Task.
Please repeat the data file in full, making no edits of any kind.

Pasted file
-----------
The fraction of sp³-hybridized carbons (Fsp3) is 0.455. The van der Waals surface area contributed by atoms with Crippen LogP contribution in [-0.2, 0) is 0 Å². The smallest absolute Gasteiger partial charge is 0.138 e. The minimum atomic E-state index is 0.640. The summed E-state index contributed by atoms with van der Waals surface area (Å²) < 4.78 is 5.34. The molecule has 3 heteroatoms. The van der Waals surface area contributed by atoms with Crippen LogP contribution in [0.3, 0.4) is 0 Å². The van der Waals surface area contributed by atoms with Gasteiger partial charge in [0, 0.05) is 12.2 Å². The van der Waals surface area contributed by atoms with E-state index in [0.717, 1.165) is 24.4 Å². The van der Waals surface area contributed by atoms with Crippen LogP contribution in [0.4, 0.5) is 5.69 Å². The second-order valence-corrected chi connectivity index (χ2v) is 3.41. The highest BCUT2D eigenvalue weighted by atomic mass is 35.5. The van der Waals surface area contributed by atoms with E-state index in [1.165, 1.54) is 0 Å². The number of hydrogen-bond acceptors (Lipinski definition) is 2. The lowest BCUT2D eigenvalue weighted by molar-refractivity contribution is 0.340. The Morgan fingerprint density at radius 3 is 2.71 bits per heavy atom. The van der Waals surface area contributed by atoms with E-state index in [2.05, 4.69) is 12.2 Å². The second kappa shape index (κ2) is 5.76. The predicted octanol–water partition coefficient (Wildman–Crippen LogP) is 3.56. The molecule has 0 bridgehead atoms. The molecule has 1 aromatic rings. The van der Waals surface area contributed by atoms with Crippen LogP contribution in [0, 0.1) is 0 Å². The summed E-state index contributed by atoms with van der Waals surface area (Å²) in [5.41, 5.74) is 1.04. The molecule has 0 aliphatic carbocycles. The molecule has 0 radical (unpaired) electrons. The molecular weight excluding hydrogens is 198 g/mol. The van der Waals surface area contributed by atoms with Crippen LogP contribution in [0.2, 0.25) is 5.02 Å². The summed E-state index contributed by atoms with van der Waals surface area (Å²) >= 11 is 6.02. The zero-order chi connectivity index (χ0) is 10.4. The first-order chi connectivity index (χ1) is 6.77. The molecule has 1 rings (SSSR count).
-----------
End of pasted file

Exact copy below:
The fraction of sp³-hybridized carbons (Fsp3) is 0.455. The van der Waals surface area contributed by atoms with Crippen LogP contribution in [-0.2, 0) is 0 Å². The smallest absolute Gasteiger partial charge is 0.138 e. The minimum atomic E-state index is 0.640. The summed E-state index contributed by atoms with van der Waals surface area (Å²) < 4.78 is 5.34. The molecule has 3 heteroatoms. The van der Waals surface area contributed by atoms with Crippen LogP contribution in [0.3, 0.4) is 0 Å². The van der Waals surface area contributed by atoms with Gasteiger partial charge in [0, 0.05) is 12.2 Å². The van der Waals surface area contributed by atoms with E-state index in [0.717, 1.165) is 24.4 Å². The van der Waals surface area contributed by atoms with Crippen LogP contribution in [0.4, 0.5) is 5.69 Å². The second-order valence-corrected chi connectivity index (χ2v) is 3.41. The highest BCUT2D eigenvalue weighted by atomic mass is 35.5. The van der Waals surface area contributed by atoms with E-state index in [1.165, 1.54) is 0 Å². The number of hydrogen-bond acceptors (Lipinski definition) is 2. The lowest BCUT2D eigenvalue weighted by molar-refractivity contribution is 0.340. The Morgan fingerprint density at radius 3 is 2.71 bits per heavy atom. The van der Waals surface area contributed by atoms with E-state index in [2.05, 4.69) is 12.2 Å². The second kappa shape index (κ2) is 5.76. The predicted octanol–water partition coefficient (Wildman–Crippen LogP) is 3.56. The molecule has 0 bridgehead atoms. The molecule has 1 aromatic rings. The van der Waals surface area contributed by atoms with Crippen LogP contribution in [0, 0.1) is 0 Å². The summed E-state index contributed by atoms with van der Waals surface area (Å²) in [5.41, 5.74) is 1.04. The molecule has 0 aliphatic carbocycles. The molecule has 0 radical (unpaired) electrons. The molecular weight excluding hydrogens is 198 g/mol. The van der Waals surface area contributed by atoms with Crippen LogP contribution in [0.2, 0.25) is 5.02 Å². The summed E-state index contributed by atoms with van der Waals surface area (Å²) >= 11 is 6.02. The zero-order chi connectivity index (χ0) is 10.4. The first-order chi connectivity index (χ1) is 6.77. The molecule has 1 rings (SSSR count).